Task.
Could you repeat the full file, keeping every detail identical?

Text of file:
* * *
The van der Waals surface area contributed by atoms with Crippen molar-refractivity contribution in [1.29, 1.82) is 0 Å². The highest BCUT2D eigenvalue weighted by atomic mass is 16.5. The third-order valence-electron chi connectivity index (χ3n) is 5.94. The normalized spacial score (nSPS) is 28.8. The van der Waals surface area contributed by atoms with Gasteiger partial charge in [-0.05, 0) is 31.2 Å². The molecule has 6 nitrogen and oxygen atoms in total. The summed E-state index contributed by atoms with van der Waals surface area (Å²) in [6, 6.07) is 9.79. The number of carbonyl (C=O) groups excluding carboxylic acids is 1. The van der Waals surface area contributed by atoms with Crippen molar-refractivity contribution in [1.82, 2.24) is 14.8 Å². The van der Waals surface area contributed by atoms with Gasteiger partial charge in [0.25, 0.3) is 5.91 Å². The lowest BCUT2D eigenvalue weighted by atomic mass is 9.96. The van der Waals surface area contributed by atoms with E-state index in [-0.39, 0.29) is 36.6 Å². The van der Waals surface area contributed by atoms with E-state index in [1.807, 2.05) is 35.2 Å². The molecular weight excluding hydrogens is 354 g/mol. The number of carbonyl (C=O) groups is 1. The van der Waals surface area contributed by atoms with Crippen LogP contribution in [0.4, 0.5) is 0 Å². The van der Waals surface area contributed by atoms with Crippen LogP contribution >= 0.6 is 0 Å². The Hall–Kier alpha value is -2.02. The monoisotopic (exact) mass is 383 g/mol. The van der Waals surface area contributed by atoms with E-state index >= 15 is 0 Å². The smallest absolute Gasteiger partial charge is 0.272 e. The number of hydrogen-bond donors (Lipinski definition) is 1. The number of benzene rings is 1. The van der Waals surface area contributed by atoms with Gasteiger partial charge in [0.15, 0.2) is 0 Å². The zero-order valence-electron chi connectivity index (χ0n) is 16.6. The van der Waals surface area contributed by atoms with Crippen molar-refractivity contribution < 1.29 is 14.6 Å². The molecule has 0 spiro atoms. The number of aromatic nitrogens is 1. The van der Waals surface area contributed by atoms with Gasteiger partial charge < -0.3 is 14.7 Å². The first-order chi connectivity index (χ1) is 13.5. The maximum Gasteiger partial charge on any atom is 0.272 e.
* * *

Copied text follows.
The van der Waals surface area contributed by atoms with Crippen molar-refractivity contribution in [1.29, 1.82) is 0 Å². The highest BCUT2D eigenvalue weighted by atomic mass is 16.5. The third-order valence-electron chi connectivity index (χ3n) is 5.94. The normalized spacial score (nSPS) is 28.8. The van der Waals surface area contributed by atoms with Gasteiger partial charge in [-0.05, 0) is 31.2 Å². The molecule has 6 nitrogen and oxygen atoms in total. The summed E-state index contributed by atoms with van der Waals surface area (Å²) in [6, 6.07) is 9.79. The number of carbonyl (C=O) groups excluding carboxylic acids is 1. The van der Waals surface area contributed by atoms with Crippen molar-refractivity contribution in [1.82, 2.24) is 14.8 Å². The van der Waals surface area contributed by atoms with Gasteiger partial charge in [0.25, 0.3) is 5.91 Å². The lowest BCUT2D eigenvalue weighted by atomic mass is 9.96. The van der Waals surface area contributed by atoms with E-state index in [-0.39, 0.29) is 36.6 Å². The van der Waals surface area contributed by atoms with E-state index in [1.807, 2.05) is 35.2 Å². The molecular weight excluding hydrogens is 354 g/mol. The number of carbonyl (C=O) groups is 1. The van der Waals surface area contributed by atoms with Crippen LogP contribution in [0.4, 0.5) is 0 Å². The van der Waals surface area contributed by atoms with Crippen LogP contribution >= 0.6 is 0 Å². The Hall–Kier alpha value is -2.02. The monoisotopic (exact) mass is 383 g/mol. The van der Waals surface area contributed by atoms with E-state index >= 15 is 0 Å². The smallest absolute Gasteiger partial charge is 0.272 e. The number of hydrogen-bond donors (Lipinski definition) is 1. The number of benzene rings is 1. The van der Waals surface area contributed by atoms with Gasteiger partial charge in [0.15, 0.2) is 0 Å². The zero-order valence-electron chi connectivity index (χ0n) is 16.6. The van der Waals surface area contributed by atoms with Crippen molar-refractivity contribution < 1.29 is 14.6 Å². The molecule has 0 spiro atoms. The number of aromatic nitrogens is 1. The van der Waals surface area contributed by atoms with Gasteiger partial charge < -0.3 is 14.7 Å². The first-order chi connectivity index (χ1) is 13.5. The maximum Gasteiger partial charge on any atom is 0.272 e.